Q2 GDP growth at 10.3%

08:54, July 16, 2010      

Email | Print | Subscribe | Comments | Forum 

People walk past a billboard in a shopping mall in Beijing Thursday. China said its economic growth slowed in the second quarter, as massive stimulus spending was scaled back and moves to rein in soaring property prices started to bite. Photo: AFP

China's economy registered a double-digit growth rate in the first half of the year, even as the market cooled a bit in the second quarter in line with market expectations, official data showed Thursday.

While analysts excluded the possibility of a double-dip, some suggested that China should prepare itself for growth figures that aren't as remarkable as they've been in the past three decades, which would actually be more in line with a sustained development.

The economy expanded at a 10.3 percent rate, year-on-year, from April to June, slower than both the 11.9 percent growth in the first quarter and the 10.7 percent growth in the fourth quarter of last year, National Bureau of Statistics (NBS) spokesman Sheng Laiyun said at a press conference Thursday.

The decline in gross domestic product (GDP) growth has been echoed by other indica-tors, with industrial production growth falling to 13.7 percent in June from 16.5 percent in May, sharper than expected, and retail sales expanding at 18.3 percent last month, slowing from May's 18.7 percent.

But Sheng said the slowdown is likely to help accelerate the transformation of the economic model and avoid overheating.

Despite the slowdown in growth, China's GDP hit 17.28 trillion yuan ($2.55 trillion) in the first six months of this year, up 11.1 percent from a year earlier, according to preliminary statistics.

It was 3.7 percentage points higher than in the same period last year, when the country's economy was still wrangling with the effects of the global financial crisis, and also higher than the annual economic growth target of around 8 percent for 2010.

Ba Shusong, deputy director of the Institute of Finance with the State Council Development Research Center, told the Global Times Thursday that the double-digit, half-year increase is basically as expected, but the cooling pace will continue over the rest of 2010.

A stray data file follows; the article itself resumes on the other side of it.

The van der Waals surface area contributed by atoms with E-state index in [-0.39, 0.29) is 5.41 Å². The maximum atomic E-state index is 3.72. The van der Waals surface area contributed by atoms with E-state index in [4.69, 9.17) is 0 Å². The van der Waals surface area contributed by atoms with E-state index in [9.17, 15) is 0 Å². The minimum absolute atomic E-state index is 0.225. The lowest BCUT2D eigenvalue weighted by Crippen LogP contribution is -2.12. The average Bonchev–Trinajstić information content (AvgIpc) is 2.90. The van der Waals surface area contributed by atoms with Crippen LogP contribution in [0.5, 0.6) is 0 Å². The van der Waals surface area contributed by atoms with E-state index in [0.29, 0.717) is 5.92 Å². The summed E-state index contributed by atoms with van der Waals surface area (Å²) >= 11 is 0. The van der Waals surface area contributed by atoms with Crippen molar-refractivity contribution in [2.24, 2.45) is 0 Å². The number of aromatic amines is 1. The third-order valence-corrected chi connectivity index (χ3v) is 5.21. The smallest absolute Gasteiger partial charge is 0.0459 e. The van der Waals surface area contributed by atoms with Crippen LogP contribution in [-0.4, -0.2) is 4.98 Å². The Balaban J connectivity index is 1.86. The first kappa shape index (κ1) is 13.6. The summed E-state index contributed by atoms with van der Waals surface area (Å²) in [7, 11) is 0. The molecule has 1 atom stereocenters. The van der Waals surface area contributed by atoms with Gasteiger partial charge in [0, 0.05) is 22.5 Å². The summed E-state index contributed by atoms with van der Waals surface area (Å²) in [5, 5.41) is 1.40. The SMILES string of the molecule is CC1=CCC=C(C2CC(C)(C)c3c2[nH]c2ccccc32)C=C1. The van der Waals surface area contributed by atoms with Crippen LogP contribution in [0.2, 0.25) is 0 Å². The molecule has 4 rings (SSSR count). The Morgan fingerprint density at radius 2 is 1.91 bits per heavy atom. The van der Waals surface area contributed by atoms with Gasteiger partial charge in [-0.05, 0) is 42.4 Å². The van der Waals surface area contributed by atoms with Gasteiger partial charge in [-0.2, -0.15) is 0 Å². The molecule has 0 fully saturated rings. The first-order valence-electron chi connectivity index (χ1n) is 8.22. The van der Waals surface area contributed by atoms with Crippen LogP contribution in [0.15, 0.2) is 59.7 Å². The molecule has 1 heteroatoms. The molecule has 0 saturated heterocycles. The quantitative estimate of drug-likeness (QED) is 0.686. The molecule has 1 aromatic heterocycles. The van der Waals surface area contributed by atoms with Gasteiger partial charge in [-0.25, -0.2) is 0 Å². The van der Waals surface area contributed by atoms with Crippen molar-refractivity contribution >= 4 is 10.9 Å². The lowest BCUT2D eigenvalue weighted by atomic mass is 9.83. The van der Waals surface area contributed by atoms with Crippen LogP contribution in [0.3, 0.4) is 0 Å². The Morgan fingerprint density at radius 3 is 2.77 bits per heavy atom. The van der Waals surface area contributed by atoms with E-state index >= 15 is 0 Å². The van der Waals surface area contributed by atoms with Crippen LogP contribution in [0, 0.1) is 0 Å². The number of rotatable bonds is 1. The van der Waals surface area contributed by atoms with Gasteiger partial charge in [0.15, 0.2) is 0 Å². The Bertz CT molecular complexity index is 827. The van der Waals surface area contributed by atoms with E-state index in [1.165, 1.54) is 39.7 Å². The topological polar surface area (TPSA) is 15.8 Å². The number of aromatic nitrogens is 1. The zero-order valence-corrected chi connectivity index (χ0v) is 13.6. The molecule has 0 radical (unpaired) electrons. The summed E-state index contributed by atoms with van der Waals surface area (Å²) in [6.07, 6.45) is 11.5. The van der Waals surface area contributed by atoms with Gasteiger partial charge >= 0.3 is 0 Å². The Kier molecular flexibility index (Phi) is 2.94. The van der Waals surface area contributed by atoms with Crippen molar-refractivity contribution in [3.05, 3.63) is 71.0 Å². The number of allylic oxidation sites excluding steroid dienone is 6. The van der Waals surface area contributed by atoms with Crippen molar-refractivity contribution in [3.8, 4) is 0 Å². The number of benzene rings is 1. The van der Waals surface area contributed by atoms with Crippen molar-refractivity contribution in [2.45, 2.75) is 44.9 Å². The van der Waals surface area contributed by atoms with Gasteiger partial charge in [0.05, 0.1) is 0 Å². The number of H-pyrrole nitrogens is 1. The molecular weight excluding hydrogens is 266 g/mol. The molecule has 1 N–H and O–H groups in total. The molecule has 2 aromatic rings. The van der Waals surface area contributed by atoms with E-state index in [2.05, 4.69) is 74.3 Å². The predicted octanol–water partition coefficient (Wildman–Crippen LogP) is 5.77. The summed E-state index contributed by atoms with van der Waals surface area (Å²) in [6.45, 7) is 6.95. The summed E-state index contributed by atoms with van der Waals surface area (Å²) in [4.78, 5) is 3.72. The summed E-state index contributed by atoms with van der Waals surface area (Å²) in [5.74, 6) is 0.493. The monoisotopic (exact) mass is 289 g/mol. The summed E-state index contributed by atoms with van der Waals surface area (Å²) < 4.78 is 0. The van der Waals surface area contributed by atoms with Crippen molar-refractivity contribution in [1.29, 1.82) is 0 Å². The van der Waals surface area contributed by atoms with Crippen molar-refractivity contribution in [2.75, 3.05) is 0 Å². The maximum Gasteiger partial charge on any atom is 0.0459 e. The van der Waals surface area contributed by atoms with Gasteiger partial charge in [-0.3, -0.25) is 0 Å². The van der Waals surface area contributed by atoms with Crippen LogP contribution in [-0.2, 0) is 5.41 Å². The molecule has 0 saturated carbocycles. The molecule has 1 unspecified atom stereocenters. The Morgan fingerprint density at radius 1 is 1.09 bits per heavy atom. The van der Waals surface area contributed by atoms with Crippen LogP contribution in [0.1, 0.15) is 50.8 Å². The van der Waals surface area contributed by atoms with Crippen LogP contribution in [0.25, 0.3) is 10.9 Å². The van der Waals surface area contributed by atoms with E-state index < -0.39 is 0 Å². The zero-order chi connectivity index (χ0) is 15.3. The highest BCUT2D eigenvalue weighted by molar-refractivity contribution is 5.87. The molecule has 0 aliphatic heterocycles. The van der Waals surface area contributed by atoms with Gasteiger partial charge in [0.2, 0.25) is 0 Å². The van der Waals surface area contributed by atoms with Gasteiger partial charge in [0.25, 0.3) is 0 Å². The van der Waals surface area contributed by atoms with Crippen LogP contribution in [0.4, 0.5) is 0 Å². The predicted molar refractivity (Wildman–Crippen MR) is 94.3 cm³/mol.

Those expectations were echoed by Ting Lu, an economist with Bank of America Merrill Lynch in Hong Kong, who expected GDP growth to fall further to 9.6 percent in the third quarter and 9 percent in the fourth, while maintaining the forecast for annual growth at 10.1 percent in 2010 and 9 percent in 2011-2012.

"We expect more economists on the street to cut their overly bullish forecasts in coming weeks," Lu told the Global Times in an e-mail.

Brian Jackson, a strategist with the Royal Bank of Canada in Hong Kong, noted that external factors are likely to determine the severity of the slowdown in the second half of the year.

Reuters commented Thursday that the latest macro data reinforced the view that the first quarter marked a cyclical peak for China, which is set to overtake Japan this year as the world's second-largest economy after the US.

A mixing of policies

Markets worry that the government is applying the brakes too hard to an economy that has been a major engine of the global recovery from the deepest recession in 80 years.

Ba noted that the government should be cautious about further policy tightening, including raising interest rates, as the economy is slowing and inflation dropped to 2.9 percent in June from 3.1 percent in May, lower than market expectations.

【1】 【2】


  • Do you have anything to say?


Special Coverage
  • Premier Wen Jiabao visits Hungary, Britain, Germany
  • From drought to floods
Major headlines
Editor's Pick
  • On Sept. 28, tourists travel around the Mingshashan Scenic Area in Dunhuang, Gansu province by camel. With the National Day vacation right around the corner, more and more tourists from home and abroad are going to Dunhuang. Riding on a camel, they travel in the desert to enjoy the cities rare form of natural scenery. (Xinhua/Zhang Weixian)
  • Chinese forest armed forces work together with forest firefighters on Sept. 28. (Xinhua/Chai Liren)
  • Photo taken on Sept. 29, 2011 shows strong wind blows trees in Sanya, south China's Hainan Province. Typhoon Nesat heads towards south China and is moving at an average wind speed of 20 km per hour toward the west coast of China's Guangdong Province. (Xinhua/Hou Jiansen)
  • A fallen tree is seen on a road in Qionghai, south China's Hainan Province, Sept. 29, 2011. Typhoon Nesat was predicted to land in Hainan later Thursday, bringing heavy rainfalls to the island. (Xinhua/Meng Zhongde)
  • Arash Kamalvand (L) of Iran spikes the ball during the semifinal against South Korea at the 16th Asian Men's Volleyball Championship in Tehran, Iran, Sept. 28, 2011. Iran won 3-1 to advance to the final. (Xinhua/Ahmad Halabisaz)
  • A man visits "Thy Word Is Truth, the Bible Ministry Exhibition of the Protestant Church in China", during its opening at Mount Vernon Place United Methodist Church in Washington DC, capital of the United States, Sept. 28, 2011. Through the Bible's various Chinese versions, ancient or modern, as well as pictures, paintings, calligraphy, art works and historical documents, the exhibition was expected to give an overall understanding of how Bible was brought into China, how it was translated, published, distributed and loved. (Xinhua/Zhang Jun)
Hot Forum Discussion